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4 key factors to designing for wellness

Three representatives from well-known Asian hotels share their successful blueprint in designing hospitality spaces from a wellness perspective.

4 key factors to designing for wellness

Even before the COVID-19 pandemic, travellers were already seeking different experiences from their journeys abroad. Among them, wellness travel has become highly popular, defining entire hotels instead of just the spa and fitness centres. 

For example, Banyan Tree Veya Phuket in Thailand offers over 40 health and wellness activities throughout the week, including singing bowl sessions, conscious grounding exercises, and pilates, aside from massages and aromatherapy sessions. The property is part of the larger Banyan Tree Phuket, which was created by Ho Kwon Cjan, Group Chief Architect of Banyan Tree Holdings. 

“Wellness is a concept full of nuances. It also includes the joy of feeling at ease without any pressure, a bit like being at home. It’s a matter of details,” describes Italian architect and designer Paola Navone who, with her team at Otto Studio, created a light-hearted, breezy wellness centre for COMO Point Yamu in Phuket that offers breath-taking view of the Andaman Sea. “The fresh colours of the water and the air, and the imperfect beauty of natural materials give pleasant and light sensations that we like to experiment and to create in our practice,” she adds.   

No longer simple rooms with the bare minimum equipment, wellness centres in hotels have also been given greater attention. We speak with representatives from three Asian hotels to discuss what goes into making a well-designed wellness centre.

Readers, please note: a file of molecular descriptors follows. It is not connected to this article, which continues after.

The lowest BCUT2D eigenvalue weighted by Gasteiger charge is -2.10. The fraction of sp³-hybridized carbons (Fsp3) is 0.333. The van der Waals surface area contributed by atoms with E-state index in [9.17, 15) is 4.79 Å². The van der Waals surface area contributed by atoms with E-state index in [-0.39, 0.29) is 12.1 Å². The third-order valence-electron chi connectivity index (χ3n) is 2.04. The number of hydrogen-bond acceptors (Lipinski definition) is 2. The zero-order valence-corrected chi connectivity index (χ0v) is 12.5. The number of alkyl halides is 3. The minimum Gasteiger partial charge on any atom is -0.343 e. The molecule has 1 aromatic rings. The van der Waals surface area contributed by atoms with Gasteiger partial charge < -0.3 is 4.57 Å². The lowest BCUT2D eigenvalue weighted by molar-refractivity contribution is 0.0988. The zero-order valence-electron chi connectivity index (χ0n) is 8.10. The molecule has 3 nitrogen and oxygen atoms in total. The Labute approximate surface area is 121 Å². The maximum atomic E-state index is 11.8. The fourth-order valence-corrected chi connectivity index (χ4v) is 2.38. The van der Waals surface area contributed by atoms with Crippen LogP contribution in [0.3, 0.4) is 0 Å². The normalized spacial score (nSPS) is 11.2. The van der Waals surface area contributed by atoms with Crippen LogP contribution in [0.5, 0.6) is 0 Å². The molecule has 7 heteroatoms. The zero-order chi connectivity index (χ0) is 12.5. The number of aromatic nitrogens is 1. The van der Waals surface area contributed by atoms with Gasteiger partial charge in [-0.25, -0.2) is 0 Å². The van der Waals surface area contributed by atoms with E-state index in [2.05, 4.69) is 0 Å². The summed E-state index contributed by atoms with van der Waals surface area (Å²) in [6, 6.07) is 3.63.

COMO Point Yamu
COMO Point Yamu wellness centre

1. Crafting spatial journeys

“Wellness follows suite per the sequential experience that leads from the vibrant common grounds to a truly tranquil yet unconventional spa setting that pays tribute to a significant tree at the end of a long pond. [At the] internal circulation zone, long pond sets a dramatic reflection scene that changes as guests advance towards their dedicated treatment rooms,” says Hakan Ozkasikci on the crafted sequence toward the wellness centre at One&Only Desaru Coast, Malaysia designed by the late-Kerry Hill. He is the Executive Vice-President of Design & Technical Services at Kerzner International that developed and operates the hotel.  

Treatment rooms also open to “private gardens of calm” and the reverse journey comprises walking through a tall, shadowed volume, he elaborates. “This rich and unique experience is theatrical at a subconscious level, as the treatment becomes a part of the story while the transitions between meaningful spaces are vividly remembered, unlike many other spas where the built environment has little to add to the overall memory,” he adds.  

One&Only Desire Coast designing for wellness
Path toward the wellness centre at One&Only Desaru Coast

2. Sensory and tactual effects